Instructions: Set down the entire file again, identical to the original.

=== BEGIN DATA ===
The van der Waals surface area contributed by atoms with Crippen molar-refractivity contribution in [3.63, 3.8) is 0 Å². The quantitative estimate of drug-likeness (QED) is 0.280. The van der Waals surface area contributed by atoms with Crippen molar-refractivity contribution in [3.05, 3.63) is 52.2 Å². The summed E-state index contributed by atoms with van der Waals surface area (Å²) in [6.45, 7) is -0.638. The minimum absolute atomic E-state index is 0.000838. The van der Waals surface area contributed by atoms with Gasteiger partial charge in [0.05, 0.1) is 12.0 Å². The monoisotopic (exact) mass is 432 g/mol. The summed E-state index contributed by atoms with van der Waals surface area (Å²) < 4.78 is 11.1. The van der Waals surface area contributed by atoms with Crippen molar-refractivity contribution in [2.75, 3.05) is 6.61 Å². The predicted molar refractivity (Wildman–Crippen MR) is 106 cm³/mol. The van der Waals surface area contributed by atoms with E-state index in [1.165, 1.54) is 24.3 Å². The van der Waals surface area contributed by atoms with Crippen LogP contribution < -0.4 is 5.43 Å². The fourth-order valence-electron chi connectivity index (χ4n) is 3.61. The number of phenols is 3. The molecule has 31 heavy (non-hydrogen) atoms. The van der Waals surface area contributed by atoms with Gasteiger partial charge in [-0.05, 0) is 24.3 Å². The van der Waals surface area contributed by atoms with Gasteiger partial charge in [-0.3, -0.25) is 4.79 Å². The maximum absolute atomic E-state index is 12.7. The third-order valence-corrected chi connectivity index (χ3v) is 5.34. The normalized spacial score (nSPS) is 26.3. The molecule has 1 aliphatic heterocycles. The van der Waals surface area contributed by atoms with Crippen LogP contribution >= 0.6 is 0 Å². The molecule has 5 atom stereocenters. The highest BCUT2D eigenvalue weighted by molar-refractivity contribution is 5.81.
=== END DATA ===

The van der Waals surface area contributed by atoms with Crippen molar-refractivity contribution in [3.63, 3.8) is 0 Å². The quantitative estimate of drug-likeness (QED) is 0.280. The van der Waals surface area contributed by atoms with Crippen molar-refractivity contribution in [3.05, 3.63) is 52.2 Å². The summed E-state index contributed by atoms with van der Waals surface area (Å²) in [6.45, 7) is -0.638. The minimum absolute atomic E-state index is 0.000838. The van der Waals surface area contributed by atoms with Gasteiger partial charge in [0.05, 0.1) is 12.0 Å². The monoisotopic (exact) mass is 432 g/mol. The summed E-state index contributed by atoms with van der Waals surface area (Å²) < 4.78 is 11.1. The van der Waals surface area contributed by atoms with Crippen molar-refractivity contribution in [2.75, 3.05) is 6.61 Å². The predicted molar refractivity (Wildman–Crippen MR) is 106 cm³/mol. The van der Waals surface area contributed by atoms with E-state index in [1.165, 1.54) is 24.3 Å². The van der Waals surface area contributed by atoms with Crippen LogP contribution < -0.4 is 5.43 Å². The fourth-order valence-electron chi connectivity index (χ4n) is 3.61. The number of phenols is 3. The molecule has 31 heavy (non-hydrogen) atoms. The van der Waals surface area contributed by atoms with Gasteiger partial charge in [-0.05, 0) is 24.3 Å². The van der Waals surface area contributed by atoms with Gasteiger partial charge in [-0.3, -0.25) is 4.79 Å². The maximum absolute atomic E-state index is 12.7. The third-order valence-corrected chi connectivity index (χ3v) is 5.34. The normalized spacial score (nSPS) is 26.3. The molecule has 1 aliphatic heterocycles. The van der Waals surface area contributed by atoms with Crippen LogP contribution >= 0.6 is 0 Å². The molecule has 5 atom stereocenters. The highest BCUT2D eigenvalue weighted by molar-refractivity contribution is 5.81.